TW: Discussion of Suicide
I recently visited the grave of James A. Moon, a “fighting quaker’ in the Civil War, a farmer, a blacksmith, and an inventor. Yet, his legacy is attached to his final deadly invention.
On June 10, 1876, Moon drove a wagon away from his two-story house he shared with his wife and two children and headed towards downtown Lafayette, Indiana. Loaded in a trunk were the following, which he eventually carried (with help) into his room at the Lahr House: “Five 30-inch lengths of 1-by-6 lumber, a wooden soapbox, assorted screws, leather straps, a dowel, a brace and three bits, a wrench, a screwdriver, a candle, a few yards of lightweight cord, matches and a pencil” (Bob Kriebel, Journal & Courier). Such contents would be used to create a deadly device.
The next day, June 11th, a beheaded James Moon was found in his room by hosterly staff. It seems he had ended his own life by constructing and using a guillotine, which was activated by a cord and candle:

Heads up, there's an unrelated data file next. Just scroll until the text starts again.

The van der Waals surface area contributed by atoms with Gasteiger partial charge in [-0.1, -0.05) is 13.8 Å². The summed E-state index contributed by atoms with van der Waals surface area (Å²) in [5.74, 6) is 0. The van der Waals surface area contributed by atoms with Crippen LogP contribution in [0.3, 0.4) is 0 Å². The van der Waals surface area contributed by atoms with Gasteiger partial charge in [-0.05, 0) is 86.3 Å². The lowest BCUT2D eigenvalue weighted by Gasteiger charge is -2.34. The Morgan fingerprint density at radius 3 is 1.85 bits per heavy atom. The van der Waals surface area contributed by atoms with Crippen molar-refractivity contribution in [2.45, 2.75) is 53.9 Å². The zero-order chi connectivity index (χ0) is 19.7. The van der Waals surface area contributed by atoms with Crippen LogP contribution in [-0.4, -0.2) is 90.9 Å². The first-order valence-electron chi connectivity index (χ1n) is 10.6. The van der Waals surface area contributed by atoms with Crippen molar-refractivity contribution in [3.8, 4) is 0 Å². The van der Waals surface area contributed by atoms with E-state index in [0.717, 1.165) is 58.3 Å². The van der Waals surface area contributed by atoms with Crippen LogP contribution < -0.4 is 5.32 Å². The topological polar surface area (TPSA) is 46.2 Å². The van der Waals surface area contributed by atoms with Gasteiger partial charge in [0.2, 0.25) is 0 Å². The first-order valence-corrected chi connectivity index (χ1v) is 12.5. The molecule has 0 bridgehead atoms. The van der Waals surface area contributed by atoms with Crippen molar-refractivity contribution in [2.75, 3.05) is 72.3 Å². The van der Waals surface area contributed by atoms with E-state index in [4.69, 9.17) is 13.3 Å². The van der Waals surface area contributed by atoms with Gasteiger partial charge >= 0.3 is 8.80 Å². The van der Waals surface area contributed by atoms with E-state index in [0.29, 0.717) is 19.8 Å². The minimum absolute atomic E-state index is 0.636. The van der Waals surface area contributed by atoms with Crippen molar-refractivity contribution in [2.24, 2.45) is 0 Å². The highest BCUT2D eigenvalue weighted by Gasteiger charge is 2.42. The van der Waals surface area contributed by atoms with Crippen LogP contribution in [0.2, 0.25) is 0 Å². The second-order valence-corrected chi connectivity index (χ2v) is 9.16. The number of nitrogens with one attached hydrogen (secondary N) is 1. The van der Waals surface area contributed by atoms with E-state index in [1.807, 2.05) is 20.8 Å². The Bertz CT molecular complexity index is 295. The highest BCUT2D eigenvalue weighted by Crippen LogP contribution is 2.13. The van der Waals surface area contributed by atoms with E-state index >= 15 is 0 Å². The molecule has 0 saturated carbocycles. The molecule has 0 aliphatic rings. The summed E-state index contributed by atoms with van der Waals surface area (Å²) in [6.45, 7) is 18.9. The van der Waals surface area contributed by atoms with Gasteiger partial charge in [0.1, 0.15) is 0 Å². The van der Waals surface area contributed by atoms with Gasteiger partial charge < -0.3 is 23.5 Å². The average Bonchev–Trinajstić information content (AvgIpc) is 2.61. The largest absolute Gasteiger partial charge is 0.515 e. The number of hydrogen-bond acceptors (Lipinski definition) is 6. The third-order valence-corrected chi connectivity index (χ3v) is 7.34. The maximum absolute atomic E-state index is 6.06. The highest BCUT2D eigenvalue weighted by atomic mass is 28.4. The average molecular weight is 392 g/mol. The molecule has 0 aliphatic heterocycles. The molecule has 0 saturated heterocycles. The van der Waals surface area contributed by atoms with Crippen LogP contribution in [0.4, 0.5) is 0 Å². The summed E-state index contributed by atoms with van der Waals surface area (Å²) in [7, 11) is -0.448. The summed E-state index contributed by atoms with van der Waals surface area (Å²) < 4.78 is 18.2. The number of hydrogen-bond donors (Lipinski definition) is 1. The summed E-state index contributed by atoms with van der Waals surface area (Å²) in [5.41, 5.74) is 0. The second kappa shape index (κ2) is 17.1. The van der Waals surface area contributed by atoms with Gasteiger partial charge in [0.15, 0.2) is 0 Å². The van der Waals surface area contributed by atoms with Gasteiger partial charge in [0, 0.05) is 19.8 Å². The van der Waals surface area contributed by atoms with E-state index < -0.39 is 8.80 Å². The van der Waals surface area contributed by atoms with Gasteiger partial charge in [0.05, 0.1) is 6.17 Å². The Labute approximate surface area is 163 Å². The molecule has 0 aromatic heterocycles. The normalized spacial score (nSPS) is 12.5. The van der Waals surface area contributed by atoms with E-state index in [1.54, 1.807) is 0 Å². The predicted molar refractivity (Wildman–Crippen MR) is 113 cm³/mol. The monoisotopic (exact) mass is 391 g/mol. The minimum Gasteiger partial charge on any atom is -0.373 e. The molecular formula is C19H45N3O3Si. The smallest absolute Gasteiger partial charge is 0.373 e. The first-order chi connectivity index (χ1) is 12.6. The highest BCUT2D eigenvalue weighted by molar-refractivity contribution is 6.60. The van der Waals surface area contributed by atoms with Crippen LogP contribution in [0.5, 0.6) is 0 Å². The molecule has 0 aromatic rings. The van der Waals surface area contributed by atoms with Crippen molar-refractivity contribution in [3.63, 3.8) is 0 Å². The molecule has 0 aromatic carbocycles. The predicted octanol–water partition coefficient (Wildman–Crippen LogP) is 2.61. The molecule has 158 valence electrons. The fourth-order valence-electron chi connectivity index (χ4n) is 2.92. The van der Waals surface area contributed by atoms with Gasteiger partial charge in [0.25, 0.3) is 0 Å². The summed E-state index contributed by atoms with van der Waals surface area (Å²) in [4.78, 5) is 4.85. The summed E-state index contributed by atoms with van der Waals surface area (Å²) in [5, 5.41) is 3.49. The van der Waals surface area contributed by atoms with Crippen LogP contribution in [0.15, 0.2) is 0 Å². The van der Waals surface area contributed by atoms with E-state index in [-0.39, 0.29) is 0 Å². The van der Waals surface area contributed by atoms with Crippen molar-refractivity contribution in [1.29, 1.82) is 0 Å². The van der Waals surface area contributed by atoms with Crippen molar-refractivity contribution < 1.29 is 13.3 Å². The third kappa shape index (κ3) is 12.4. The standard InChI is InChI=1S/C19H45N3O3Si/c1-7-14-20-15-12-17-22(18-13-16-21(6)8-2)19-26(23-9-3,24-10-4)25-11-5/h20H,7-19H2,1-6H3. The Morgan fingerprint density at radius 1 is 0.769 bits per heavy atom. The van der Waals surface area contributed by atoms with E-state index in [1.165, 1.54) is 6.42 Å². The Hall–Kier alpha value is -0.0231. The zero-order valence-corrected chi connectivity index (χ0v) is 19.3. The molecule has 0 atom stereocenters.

One end of the jointed wooden arm — fashioned out of the 1-by-6 lumber — swung on a hinge screwed into the floor. The two-inch thick iron bars bolted to the broadax weighted the far end. Moon had measured things precisely then strapped himself so that the ax would fall upon his throat. (Bob Kriebel, Journal & Courier)
The coroner’s jury ruled he died by his own hand. To learn more about the event, I recommend reading Bob Kriebel’s article. To read a collection of newspaper articles that describe the aftermath (patent issues and prior behavior), I suggest you check out Chris Woodyard’s Haunted Ohio.
James Aaron Moon is buried in Farmers Institute Cemetery in Shadeland, IN. I suggest visiting the cemetery and the historic Farmers Institute up the road.